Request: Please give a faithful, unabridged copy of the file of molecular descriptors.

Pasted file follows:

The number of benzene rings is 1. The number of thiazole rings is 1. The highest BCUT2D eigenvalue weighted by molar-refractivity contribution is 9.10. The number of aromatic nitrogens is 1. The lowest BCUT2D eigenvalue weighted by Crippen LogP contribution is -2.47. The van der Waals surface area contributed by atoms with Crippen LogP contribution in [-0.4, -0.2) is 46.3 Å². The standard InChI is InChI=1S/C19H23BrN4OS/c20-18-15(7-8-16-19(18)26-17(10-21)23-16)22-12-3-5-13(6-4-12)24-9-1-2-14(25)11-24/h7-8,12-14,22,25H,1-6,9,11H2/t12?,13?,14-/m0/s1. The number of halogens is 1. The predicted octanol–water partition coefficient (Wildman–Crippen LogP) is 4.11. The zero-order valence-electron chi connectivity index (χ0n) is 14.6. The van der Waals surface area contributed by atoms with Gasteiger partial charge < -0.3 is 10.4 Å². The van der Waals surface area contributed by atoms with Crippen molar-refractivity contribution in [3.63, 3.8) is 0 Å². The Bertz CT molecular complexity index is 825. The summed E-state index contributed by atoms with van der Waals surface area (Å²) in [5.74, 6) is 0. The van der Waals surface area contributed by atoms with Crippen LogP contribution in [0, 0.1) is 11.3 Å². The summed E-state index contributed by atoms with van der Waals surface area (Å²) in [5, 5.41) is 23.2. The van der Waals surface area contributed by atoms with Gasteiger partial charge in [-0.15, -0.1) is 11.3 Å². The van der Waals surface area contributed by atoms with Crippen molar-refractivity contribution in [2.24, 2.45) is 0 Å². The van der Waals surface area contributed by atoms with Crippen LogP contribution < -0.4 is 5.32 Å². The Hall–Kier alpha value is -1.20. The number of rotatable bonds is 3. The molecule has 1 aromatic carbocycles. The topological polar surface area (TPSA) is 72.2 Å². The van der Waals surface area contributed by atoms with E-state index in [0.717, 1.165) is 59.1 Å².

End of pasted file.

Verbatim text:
The number of benzene rings is 1. The number of thiazole rings is 1. The highest BCUT2D eigenvalue weighted by molar-refractivity contribution is 9.10. The number of aromatic nitrogens is 1. The lowest BCUT2D eigenvalue weighted by Crippen LogP contribution is -2.47. The van der Waals surface area contributed by atoms with Crippen LogP contribution in [-0.4, -0.2) is 46.3 Å². The standard InChI is InChI=1S/C19H23BrN4OS/c20-18-15(7-8-16-19(18)26-17(10-21)23-16)22-12-3-5-13(6-4-12)24-9-1-2-14(25)11-24/h7-8,12-14,22,25H,1-6,9,11H2/t12?,13?,14-/m0/s1. The number of halogens is 1. The predicted octanol–water partition coefficient (Wildman–Crippen LogP) is 4.11. The zero-order valence-electron chi connectivity index (χ0n) is 14.6. The van der Waals surface area contributed by atoms with Gasteiger partial charge < -0.3 is 10.4 Å². The van der Waals surface area contributed by atoms with Crippen molar-refractivity contribution in [3.63, 3.8) is 0 Å². The Bertz CT molecular complexity index is 825. The summed E-state index contributed by atoms with van der Waals surface area (Å²) in [5.74, 6) is 0. The van der Waals surface area contributed by atoms with Crippen LogP contribution in [0, 0.1) is 11.3 Å². The summed E-state index contributed by atoms with van der Waals surface area (Å²) in [5, 5.41) is 23.2. The van der Waals surface area contributed by atoms with Gasteiger partial charge in [-0.15, -0.1) is 11.3 Å². The van der Waals surface area contributed by atoms with Crippen molar-refractivity contribution in [2.24, 2.45) is 0 Å². The van der Waals surface area contributed by atoms with Crippen LogP contribution < -0.4 is 5.32 Å². The Hall–Kier alpha value is -1.20. The number of rotatable bonds is 3. The molecule has 1 aromatic carbocycles. The topological polar surface area (TPSA) is 72.2 Å². The van der Waals surface area contributed by atoms with E-state index in [0.717, 1.165) is 59.1 Å².